Computer hardware includes the physical parts or components of a computer, such as the central processing unit, monitor, keyboard, computer data storage, graphic card, sound card, speakers and motherboard.
The motherboard is the main component of a computer. It is a board with integrated circuitry that connects the other parts of the computer including the CPU, the RAM, the disk drives (CD, DVD, hard disk, or any others) as well as any peripherals connected via the ports or the expansion slots.
CENTRAL PROCESSING UNIT
The CPU (central processing unit), which performs most of the calculations which enable a computer to function, and is sometimes referred to as the brain of the computer. It is usually cooled by a heatsink and fan, or water-cooling system. Most newer CPUs include an on-die graphics processing unit (GPU). The clock speed of CPUs governs how fast it executes instructions, and is measured in GHz; typical values lie between 1 GHz and 5 GHz. Many modern computers have the option to overclock the CPU which enhances performance at the expense of greater thermal output and thus a need for improved cooling.
RAM & ROM
Random-access memory (RAM), which stores the code and data that are being actively accessed by the CPU. For example, when a web browser is opened on the computer it takes up memory; this is stored in the RAM until the web browser is closed. RAM usually comes on DIMMs in the sizes 2GB, 4GB, and 8GB, but can be much larger. Read-only memory (ROM), which stores the BIOS that runs when the computer is powered on or otherwise begins execution, a process known as Bootstrapping, or "booting" or "booting up". The BIOS (Basic Input Output System) includes boot firmware and power management firmware. Newer motherboards use Unified Extensible Firmware Interface (UEFI) instead of BIOS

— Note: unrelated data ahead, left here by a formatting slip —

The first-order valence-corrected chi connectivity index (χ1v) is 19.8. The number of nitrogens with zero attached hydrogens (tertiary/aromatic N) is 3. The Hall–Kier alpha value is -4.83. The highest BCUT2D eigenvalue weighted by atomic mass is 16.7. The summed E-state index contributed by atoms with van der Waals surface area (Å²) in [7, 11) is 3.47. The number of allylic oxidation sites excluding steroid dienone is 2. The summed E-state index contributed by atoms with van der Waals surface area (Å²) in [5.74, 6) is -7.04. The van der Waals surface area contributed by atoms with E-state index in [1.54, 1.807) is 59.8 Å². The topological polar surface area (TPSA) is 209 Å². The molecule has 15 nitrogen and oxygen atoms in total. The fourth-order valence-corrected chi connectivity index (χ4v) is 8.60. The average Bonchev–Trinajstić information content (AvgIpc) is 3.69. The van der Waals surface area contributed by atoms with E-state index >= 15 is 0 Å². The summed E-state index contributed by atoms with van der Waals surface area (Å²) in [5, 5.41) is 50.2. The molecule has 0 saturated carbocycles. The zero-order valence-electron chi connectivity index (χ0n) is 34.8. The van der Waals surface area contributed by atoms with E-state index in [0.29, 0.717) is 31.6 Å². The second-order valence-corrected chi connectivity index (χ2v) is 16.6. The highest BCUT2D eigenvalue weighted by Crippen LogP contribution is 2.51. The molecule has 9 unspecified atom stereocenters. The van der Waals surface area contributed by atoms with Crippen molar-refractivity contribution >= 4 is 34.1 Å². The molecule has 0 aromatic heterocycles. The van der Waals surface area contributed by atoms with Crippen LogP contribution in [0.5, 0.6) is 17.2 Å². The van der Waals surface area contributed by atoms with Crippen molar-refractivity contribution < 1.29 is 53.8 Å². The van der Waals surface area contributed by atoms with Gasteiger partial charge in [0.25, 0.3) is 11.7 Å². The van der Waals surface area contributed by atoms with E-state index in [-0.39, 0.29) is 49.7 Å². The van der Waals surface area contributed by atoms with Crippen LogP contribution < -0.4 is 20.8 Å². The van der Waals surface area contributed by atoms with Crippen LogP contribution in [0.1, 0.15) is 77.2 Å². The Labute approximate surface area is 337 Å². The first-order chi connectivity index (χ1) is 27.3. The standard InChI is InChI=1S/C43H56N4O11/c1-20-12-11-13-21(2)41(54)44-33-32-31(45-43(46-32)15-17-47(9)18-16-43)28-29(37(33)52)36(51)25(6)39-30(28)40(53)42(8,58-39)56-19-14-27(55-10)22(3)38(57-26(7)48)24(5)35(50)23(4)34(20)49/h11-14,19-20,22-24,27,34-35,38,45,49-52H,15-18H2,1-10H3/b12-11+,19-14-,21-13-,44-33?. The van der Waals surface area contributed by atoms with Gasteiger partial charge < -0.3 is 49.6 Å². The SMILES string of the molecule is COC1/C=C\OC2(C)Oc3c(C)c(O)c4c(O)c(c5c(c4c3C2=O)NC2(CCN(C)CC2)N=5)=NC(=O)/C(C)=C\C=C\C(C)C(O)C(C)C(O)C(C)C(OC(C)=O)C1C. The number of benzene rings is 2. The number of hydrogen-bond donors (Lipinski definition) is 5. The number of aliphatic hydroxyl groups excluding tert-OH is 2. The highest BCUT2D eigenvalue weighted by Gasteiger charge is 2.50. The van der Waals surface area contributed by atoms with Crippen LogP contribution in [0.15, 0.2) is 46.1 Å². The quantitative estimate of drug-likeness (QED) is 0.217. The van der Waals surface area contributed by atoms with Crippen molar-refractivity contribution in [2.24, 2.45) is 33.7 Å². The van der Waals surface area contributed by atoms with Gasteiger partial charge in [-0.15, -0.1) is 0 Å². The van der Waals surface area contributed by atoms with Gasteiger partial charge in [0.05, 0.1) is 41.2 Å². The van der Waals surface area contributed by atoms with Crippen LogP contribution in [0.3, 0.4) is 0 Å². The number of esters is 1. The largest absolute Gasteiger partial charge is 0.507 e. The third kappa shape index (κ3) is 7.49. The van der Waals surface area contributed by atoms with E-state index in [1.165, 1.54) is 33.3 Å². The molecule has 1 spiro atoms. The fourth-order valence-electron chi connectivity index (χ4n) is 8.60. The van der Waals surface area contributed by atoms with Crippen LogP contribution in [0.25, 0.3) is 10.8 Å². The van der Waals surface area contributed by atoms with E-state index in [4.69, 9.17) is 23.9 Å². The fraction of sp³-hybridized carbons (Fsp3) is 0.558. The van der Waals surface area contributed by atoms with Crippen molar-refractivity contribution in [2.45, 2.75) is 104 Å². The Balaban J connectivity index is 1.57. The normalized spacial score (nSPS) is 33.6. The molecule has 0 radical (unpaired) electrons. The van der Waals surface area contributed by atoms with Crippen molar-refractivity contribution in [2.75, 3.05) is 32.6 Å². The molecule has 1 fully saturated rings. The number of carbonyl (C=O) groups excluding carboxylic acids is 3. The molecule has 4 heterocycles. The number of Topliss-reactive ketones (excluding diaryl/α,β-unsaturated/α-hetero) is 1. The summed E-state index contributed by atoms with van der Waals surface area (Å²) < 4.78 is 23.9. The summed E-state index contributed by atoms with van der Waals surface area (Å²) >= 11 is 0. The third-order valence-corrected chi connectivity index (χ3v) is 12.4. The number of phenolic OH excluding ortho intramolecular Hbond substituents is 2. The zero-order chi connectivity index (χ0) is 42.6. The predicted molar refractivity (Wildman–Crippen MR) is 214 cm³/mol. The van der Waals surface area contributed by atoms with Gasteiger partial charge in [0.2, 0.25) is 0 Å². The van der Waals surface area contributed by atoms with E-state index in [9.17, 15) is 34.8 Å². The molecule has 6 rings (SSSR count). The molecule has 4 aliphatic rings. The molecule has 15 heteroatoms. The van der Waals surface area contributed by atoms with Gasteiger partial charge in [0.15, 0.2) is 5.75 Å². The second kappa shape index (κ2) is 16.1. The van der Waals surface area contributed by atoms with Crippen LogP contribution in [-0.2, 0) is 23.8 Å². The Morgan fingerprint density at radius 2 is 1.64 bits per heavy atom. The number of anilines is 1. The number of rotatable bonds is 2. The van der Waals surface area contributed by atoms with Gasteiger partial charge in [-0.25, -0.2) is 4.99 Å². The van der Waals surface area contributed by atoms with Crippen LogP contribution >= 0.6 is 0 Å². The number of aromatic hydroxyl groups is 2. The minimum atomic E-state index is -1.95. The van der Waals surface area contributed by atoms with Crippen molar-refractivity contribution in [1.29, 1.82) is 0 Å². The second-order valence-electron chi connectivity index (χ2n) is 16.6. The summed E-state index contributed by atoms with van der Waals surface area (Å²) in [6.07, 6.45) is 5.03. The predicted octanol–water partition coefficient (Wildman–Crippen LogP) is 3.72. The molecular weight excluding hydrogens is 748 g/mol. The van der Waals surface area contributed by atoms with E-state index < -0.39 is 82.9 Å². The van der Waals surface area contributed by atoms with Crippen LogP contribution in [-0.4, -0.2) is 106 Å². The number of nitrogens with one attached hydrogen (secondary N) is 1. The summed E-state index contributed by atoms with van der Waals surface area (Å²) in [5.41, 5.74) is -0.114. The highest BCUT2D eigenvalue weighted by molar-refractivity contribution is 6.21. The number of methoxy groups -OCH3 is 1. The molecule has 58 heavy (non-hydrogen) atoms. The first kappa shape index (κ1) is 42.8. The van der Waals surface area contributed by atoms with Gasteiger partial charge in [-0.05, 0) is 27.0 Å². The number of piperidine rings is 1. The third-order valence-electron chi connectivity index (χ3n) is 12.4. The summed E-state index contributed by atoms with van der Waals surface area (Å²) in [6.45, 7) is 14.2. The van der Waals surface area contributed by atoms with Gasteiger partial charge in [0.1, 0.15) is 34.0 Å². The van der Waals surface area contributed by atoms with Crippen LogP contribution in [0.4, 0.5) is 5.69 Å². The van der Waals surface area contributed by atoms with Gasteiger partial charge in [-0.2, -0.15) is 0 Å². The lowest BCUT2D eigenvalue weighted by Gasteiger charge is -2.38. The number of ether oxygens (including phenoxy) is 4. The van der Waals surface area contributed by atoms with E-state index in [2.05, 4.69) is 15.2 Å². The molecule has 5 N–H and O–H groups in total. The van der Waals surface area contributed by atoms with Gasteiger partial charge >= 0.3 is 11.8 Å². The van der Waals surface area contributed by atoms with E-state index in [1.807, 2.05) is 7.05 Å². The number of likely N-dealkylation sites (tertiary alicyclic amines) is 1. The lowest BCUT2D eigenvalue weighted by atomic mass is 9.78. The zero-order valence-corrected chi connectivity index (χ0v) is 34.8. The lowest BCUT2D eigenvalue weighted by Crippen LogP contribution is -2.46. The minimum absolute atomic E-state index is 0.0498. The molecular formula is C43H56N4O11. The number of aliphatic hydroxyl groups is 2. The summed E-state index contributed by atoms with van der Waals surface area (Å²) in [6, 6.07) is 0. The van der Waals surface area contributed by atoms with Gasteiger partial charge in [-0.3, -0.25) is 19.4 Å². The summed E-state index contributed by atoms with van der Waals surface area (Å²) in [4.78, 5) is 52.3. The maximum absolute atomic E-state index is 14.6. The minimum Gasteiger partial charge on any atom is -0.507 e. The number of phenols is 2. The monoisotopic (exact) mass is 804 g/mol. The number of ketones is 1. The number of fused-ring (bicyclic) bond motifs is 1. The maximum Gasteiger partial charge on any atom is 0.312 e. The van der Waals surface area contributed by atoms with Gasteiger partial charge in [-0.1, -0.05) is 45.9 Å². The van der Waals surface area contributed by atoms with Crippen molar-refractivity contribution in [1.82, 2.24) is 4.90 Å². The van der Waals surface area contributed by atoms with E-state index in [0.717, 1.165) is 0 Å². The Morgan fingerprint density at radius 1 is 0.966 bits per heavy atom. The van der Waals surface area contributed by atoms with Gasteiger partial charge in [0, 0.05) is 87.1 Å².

A supercomputer is superficially similar to a mainframe, but is instead intended for extremely demanding computational tasks. As of June 2016, the fastest supercomputer in the world is the Sunway TaihuLight, in Jiangsu, China
A storage device is any computing hardware and digital media that is used for storing, porting and extracting data files and objects. It can hold and store information both temporarily and permanently, and can be internal or external to a computer, server or any similar computing device. Data storage is a core function and fundamental component of computers.
An expansion card in computing is a printed circuit board that can be inserted into an expansion slot of a computer motherboard or backplane to add functionality to a computer system via the expansion bus. Expansions cards can be used to obtain or expand on features not offered by the motherboard. A video card (also called a display card, graphics card, display adapter or graphics adapter) is an expansion card which generates a feed of output images to a display (such as a computer monitor).
A sound card (also known as an audio card) is an internal expansion card that provides input and output of audio signals to and from a computer under control of computer programs. The term sound card is also applied to external audio interfaces used for professional audio applications.Sound functionality can also be integrated onto the motherboard, using components similar to those found on plug-in cards. The integrated sound system is often still referred to as a sound card. Sound processing hardware is also present on modern video cards with HDMI to output sound along with the video using that connector; previously they used a SPDIF connection to the motherboard or sound card.